Saturday, March 3, 2018

Astounding discoveries recently made in the Lower Chattahoochee Valley







We need a full press drive to uncover the fine detail of all the native cultures throughout North America.  The extent of the Bronze Age was huge as it easily could have been as we are taliking of a proven time frame that began  at least 2500 BC.

Far more exciting is that the best copper in the globe came from Lake Superior. Tin came from Bolivia and Cornwall. and great brass came from Georgia.  All this was nicely linked together by natural trade routes for shipping by sea.

Archeologist makes a huge error in not going to the mining camps.  That was the main event.  They also operated for centuries and even thousands of years.  When ore grading eight pounds of copper to the ton could be mined in Ireland, then it was as valuable as one can imagine, even with blow torch mining.

The actual effective currency of the Bronze Age was in the form of crude ingots shaped as wedges good to produce ax heads or swords or to be smelted and blended to produce better quality.  

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Astounding discoveries recently made in the Lower Chattahoochee Valley


Mr. Thornton, 

I’m a very interested avocational, and have found some very interesting artifacts in the Chattahoochee Valley area that directly connects the native culture with the Copper Culture in Wisconsin. We are currently having a piece of wood carbon dated that was preserved in the shaft of a copper spearpoint to establish a time period. We are basing our estimates at middle to late archaic due to the lack of pottery and presence of stone (not soapstone) bowls. We also found a complete basalt molcajete which, according to archaeologists, could not possibly be found in that particular area due to its origins in Central America. The copper items we have found aren’t just similar to the Copper Culture artifacts-they are identical. I was involved in the excavation of the Lake Jackson Mound complex in Tallahassee, Florida, and our family still possesses the copper celts, breastplates, pendants, etc. from the burial mound. I am very familiar with Mississippian copper, and the artifacts we have found are definitely not of that time period. I’d like to know more about the link between the Copper Culture and the southern states, if any has been documented. We are also very happy to see a link between MesoAmerican culture and the culture of the Southeastern natives. Archaeologists seem to scoff at this idea, because they can’t establish a definite connection that encompasses their “one size fits all” mentality. We have some artifacts that resemble designs seen in Central America, and it doesn’t take a great leap to connect the two. Of course, we have the luxury of not having to prove it to anyone so it’s much easier! I enjoy reading your articles and the common-sense approach you take about exploring the lost cultures. Keep up the good work and I hope to see more of yours in the future. Sincerely,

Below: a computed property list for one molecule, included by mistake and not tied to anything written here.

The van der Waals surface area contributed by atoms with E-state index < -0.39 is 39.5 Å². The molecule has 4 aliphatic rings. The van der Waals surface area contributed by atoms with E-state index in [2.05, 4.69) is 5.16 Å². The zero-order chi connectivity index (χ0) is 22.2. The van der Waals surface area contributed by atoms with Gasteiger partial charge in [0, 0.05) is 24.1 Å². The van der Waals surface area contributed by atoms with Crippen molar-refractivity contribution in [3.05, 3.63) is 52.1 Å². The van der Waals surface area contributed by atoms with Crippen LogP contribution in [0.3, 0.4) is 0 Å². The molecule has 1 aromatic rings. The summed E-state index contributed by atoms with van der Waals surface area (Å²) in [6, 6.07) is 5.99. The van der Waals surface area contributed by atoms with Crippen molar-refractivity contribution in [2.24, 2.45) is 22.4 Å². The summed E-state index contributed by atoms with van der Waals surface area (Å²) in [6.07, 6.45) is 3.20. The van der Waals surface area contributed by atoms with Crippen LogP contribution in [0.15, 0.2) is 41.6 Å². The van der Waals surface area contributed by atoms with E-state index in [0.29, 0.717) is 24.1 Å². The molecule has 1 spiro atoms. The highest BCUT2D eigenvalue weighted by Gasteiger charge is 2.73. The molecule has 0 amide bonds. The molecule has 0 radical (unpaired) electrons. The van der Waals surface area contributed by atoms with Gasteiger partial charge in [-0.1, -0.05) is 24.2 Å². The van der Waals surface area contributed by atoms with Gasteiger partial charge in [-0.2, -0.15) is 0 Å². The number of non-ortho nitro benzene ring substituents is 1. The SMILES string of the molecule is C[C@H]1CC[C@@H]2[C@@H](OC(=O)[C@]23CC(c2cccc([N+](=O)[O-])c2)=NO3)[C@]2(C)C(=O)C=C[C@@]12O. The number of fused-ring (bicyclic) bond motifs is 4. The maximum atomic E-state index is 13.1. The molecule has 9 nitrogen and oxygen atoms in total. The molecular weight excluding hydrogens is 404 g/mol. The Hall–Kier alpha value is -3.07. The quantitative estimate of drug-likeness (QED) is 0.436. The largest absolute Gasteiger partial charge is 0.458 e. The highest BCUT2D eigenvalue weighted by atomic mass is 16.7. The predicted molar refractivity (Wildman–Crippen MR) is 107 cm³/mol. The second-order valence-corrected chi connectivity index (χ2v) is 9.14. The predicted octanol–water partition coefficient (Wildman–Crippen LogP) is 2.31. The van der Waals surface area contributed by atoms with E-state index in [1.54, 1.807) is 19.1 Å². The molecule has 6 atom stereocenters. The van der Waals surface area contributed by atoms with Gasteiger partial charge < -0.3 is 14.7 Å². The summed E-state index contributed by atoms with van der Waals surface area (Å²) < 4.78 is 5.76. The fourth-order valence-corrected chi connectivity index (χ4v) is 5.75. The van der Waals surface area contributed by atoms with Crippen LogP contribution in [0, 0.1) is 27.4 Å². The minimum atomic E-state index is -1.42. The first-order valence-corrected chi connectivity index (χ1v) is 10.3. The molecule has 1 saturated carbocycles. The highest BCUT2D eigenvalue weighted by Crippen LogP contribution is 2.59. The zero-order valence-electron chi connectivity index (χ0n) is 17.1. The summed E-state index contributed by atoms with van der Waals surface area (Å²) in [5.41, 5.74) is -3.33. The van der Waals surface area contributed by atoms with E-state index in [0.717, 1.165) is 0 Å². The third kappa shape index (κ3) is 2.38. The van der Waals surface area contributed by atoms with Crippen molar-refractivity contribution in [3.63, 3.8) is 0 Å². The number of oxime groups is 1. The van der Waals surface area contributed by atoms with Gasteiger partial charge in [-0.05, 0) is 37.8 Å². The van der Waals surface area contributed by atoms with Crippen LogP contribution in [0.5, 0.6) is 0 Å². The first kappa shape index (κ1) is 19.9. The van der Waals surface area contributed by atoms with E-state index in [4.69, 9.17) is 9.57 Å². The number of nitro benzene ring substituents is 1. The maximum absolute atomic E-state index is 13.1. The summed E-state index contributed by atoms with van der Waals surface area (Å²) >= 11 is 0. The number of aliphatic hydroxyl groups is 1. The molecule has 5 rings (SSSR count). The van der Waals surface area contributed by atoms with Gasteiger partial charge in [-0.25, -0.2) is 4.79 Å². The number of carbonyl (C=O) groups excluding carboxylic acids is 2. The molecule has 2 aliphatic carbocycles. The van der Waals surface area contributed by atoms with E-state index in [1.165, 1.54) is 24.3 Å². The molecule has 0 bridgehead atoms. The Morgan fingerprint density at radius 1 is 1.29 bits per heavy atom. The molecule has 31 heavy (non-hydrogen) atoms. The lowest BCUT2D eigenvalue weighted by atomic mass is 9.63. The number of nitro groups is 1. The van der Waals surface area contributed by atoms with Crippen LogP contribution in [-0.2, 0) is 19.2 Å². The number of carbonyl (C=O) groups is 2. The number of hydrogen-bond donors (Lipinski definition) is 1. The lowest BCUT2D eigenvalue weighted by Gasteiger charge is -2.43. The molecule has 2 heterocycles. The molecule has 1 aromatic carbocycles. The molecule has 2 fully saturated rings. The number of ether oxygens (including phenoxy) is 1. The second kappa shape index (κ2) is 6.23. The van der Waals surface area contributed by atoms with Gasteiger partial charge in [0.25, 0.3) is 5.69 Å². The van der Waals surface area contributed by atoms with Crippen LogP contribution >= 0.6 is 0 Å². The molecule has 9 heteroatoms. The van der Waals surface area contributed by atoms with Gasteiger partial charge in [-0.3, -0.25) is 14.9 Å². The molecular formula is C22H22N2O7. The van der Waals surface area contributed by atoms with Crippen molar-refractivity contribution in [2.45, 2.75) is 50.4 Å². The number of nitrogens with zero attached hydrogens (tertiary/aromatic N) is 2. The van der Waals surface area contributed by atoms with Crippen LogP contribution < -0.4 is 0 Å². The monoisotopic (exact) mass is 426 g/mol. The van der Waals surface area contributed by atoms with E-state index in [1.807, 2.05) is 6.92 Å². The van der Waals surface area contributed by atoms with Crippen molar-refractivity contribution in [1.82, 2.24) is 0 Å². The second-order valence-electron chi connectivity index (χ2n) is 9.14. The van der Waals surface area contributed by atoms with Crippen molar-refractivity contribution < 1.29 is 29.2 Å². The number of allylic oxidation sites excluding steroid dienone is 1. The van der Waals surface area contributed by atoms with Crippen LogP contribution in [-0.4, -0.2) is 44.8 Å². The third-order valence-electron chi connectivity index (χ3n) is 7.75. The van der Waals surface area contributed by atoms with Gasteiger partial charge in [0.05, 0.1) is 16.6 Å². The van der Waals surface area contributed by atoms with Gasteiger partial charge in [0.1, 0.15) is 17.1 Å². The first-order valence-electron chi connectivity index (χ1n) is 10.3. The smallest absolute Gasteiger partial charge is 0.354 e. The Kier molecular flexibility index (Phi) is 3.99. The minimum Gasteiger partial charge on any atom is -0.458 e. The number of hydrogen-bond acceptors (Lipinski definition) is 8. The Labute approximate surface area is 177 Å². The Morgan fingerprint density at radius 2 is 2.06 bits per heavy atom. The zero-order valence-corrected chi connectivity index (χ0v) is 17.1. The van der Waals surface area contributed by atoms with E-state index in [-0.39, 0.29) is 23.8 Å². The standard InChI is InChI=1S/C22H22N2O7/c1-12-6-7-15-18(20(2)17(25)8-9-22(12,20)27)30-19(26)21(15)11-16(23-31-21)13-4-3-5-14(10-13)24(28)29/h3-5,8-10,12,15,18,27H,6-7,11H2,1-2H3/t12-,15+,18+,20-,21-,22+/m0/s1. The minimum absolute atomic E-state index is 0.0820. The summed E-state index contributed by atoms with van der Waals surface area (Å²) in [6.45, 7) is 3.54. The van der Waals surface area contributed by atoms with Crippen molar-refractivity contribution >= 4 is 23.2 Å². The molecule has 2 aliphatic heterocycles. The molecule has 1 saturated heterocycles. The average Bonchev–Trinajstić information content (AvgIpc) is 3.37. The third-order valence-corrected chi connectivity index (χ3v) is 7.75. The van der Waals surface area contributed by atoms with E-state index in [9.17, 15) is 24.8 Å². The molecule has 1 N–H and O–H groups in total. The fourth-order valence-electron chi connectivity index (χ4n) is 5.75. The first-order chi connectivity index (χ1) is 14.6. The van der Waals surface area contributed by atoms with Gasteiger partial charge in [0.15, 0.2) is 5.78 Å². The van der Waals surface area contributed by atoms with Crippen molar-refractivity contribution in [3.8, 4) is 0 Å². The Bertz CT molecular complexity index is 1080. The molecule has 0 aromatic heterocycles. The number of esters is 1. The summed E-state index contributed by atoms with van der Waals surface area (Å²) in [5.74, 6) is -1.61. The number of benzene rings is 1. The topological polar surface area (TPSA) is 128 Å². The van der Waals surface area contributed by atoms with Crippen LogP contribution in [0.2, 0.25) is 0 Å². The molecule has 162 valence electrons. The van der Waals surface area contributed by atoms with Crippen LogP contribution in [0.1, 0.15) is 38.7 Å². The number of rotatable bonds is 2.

Tony Kidd

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